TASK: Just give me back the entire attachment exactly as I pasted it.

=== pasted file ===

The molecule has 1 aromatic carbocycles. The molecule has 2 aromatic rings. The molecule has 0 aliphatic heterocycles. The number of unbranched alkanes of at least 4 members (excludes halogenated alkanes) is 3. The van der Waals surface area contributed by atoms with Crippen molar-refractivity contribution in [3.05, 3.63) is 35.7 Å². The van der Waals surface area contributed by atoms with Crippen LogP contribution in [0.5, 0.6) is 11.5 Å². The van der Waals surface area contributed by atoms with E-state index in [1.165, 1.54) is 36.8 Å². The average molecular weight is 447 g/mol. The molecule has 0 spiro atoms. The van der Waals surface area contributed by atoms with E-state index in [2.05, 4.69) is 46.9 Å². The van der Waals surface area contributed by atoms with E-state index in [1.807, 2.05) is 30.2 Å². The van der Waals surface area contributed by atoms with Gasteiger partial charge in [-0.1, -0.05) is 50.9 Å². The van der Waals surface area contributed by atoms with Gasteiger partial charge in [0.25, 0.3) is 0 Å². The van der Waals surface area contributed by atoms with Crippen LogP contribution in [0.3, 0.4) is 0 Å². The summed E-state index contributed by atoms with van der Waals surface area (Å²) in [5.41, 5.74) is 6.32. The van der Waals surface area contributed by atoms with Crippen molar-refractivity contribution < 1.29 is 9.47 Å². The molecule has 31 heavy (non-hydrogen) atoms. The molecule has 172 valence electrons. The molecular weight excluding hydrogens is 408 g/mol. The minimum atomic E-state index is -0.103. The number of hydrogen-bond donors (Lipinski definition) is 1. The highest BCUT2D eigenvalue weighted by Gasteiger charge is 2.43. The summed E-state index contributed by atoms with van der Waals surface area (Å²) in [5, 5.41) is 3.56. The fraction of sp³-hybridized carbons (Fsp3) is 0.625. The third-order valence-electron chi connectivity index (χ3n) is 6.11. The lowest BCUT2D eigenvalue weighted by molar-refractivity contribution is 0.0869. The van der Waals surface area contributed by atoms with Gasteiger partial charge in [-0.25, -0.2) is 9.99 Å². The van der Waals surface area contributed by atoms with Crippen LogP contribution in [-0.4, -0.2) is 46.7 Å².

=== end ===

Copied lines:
The molecule has 1 aromatic carbocycles. The molecule has 2 aromatic rings. The molecule has 0 aliphatic heterocycles. The number of unbranched alkanes of at least 4 members (excludes halogenated alkanes) is 3. The van der Waals surface area contributed by atoms with Crippen molar-refractivity contribution in [3.05, 3.63) is 35.7 Å². The van der Waals surface area contributed by atoms with Crippen LogP contribution in [0.5, 0.6) is 11.5 Å². The van der Waals surface area contributed by atoms with E-state index in [1.165, 1.54) is 36.8 Å². The average molecular weight is 447 g/mol. The molecule has 0 spiro atoms. The van der Waals surface area contributed by atoms with E-state index in [2.05, 4.69) is 46.9 Å². The van der Waals surface area contributed by atoms with E-state index in [1.807, 2.05) is 30.2 Å². The van der Waals surface area contributed by atoms with Gasteiger partial charge in [-0.1, -0.05) is 50.9 Å². The van der Waals surface area contributed by atoms with Gasteiger partial charge in [0.25, 0.3) is 0 Å². The van der Waals surface area contributed by atoms with Crippen LogP contribution in [0.3, 0.4) is 0 Å². The summed E-state index contributed by atoms with van der Waals surface area (Å²) in [5.41, 5.74) is 6.32. The van der Waals surface area contributed by atoms with Crippen molar-refractivity contribution < 1.29 is 9.47 Å². The molecule has 31 heavy (non-hydrogen) atoms. The molecule has 172 valence electrons. The molecular weight excluding hydrogens is 408 g/mol. The minimum atomic E-state index is -0.103. The number of hydrogen-bond donors (Lipinski definition) is 1. The highest BCUT2D eigenvalue weighted by Gasteiger charge is 2.43. The summed E-state index contributed by atoms with van der Waals surface area (Å²) in [5, 5.41) is 3.56. The fraction of sp³-hybridized carbons (Fsp3) is 0.625. The third-order valence-electron chi connectivity index (χ3n) is 6.11. The lowest BCUT2D eigenvalue weighted by molar-refractivity contribution is 0.0869. The van der Waals surface area contributed by atoms with Gasteiger partial charge in [-0.25, -0.2) is 9.99 Å². The van der Waals surface area contributed by atoms with Crippen LogP contribution in [-0.4, -0.2) is 46.7 Å².